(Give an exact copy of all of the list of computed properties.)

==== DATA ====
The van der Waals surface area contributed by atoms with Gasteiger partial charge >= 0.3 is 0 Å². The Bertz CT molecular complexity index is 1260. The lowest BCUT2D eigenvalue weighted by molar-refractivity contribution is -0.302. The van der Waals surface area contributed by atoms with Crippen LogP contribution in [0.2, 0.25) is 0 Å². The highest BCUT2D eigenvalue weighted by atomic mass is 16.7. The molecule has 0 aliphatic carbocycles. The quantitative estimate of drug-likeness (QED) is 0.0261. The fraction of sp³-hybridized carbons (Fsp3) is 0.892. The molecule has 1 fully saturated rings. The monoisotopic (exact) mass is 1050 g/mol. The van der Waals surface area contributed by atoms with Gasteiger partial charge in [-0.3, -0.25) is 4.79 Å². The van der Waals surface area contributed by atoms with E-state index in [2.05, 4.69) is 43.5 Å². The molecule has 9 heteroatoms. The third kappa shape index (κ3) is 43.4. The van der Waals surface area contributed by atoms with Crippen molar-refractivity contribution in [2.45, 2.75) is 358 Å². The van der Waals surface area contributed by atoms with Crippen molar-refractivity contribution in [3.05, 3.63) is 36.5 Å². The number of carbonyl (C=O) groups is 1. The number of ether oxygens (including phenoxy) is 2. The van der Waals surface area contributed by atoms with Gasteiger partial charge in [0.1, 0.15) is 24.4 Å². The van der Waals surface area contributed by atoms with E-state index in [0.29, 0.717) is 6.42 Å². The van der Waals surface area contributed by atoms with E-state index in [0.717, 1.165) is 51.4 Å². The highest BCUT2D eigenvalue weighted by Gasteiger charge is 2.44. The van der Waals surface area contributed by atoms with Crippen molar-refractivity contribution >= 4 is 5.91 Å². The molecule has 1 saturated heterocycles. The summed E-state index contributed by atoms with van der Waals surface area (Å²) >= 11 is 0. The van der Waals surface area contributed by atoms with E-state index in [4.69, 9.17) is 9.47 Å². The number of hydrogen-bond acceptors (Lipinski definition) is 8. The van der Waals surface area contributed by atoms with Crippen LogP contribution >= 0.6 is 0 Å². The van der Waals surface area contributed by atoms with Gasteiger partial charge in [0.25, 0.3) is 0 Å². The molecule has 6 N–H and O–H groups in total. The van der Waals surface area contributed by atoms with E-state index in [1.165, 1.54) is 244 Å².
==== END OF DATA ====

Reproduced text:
The van der Waals surface area contributed by atoms with Gasteiger partial charge >= 0.3 is 0 Å². The Bertz CT molecular complexity index is 1260. The lowest BCUT2D eigenvalue weighted by molar-refractivity contribution is -0.302. The van der Waals surface area contributed by atoms with Crippen LogP contribution in [0.2, 0.25) is 0 Å². The highest BCUT2D eigenvalue weighted by atomic mass is 16.7. The molecule has 0 aliphatic carbocycles. The quantitative estimate of drug-likeness (QED) is 0.0261. The fraction of sp³-hybridized carbons (Fsp3) is 0.892. The molecule has 1 fully saturated rings. The monoisotopic (exact) mass is 1050 g/mol. The van der Waals surface area contributed by atoms with Gasteiger partial charge in [-0.3, -0.25) is 4.79 Å². The van der Waals surface area contributed by atoms with E-state index in [2.05, 4.69) is 43.5 Å². The molecule has 9 heteroatoms. The third kappa shape index (κ3) is 43.4. The van der Waals surface area contributed by atoms with Crippen molar-refractivity contribution in [2.45, 2.75) is 358 Å². The van der Waals surface area contributed by atoms with Crippen molar-refractivity contribution in [3.05, 3.63) is 36.5 Å². The number of carbonyl (C=O) groups is 1. The number of ether oxygens (including phenoxy) is 2. The van der Waals surface area contributed by atoms with Gasteiger partial charge in [0.1, 0.15) is 24.4 Å². The van der Waals surface area contributed by atoms with E-state index in [0.29, 0.717) is 6.42 Å². The van der Waals surface area contributed by atoms with E-state index in [0.717, 1.165) is 51.4 Å². The highest BCUT2D eigenvalue weighted by Gasteiger charge is 2.44. The van der Waals surface area contributed by atoms with Crippen molar-refractivity contribution >= 4 is 5.91 Å². The molecule has 1 saturated heterocycles. The summed E-state index contributed by atoms with van der Waals surface area (Å²) >= 11 is 0. The van der Waals surface area contributed by atoms with E-state index in [4.69, 9.17) is 9.47 Å². The number of hydrogen-bond acceptors (Lipinski definition) is 8. The van der Waals surface area contributed by atoms with Crippen LogP contribution >= 0.6 is 0 Å². The van der Waals surface area contributed by atoms with Gasteiger partial charge in [0.25, 0.3) is 0 Å². The molecule has 6 N–H and O–H groups in total. The van der Waals surface area contributed by atoms with E-state index in [1.165, 1.54) is 244 Å².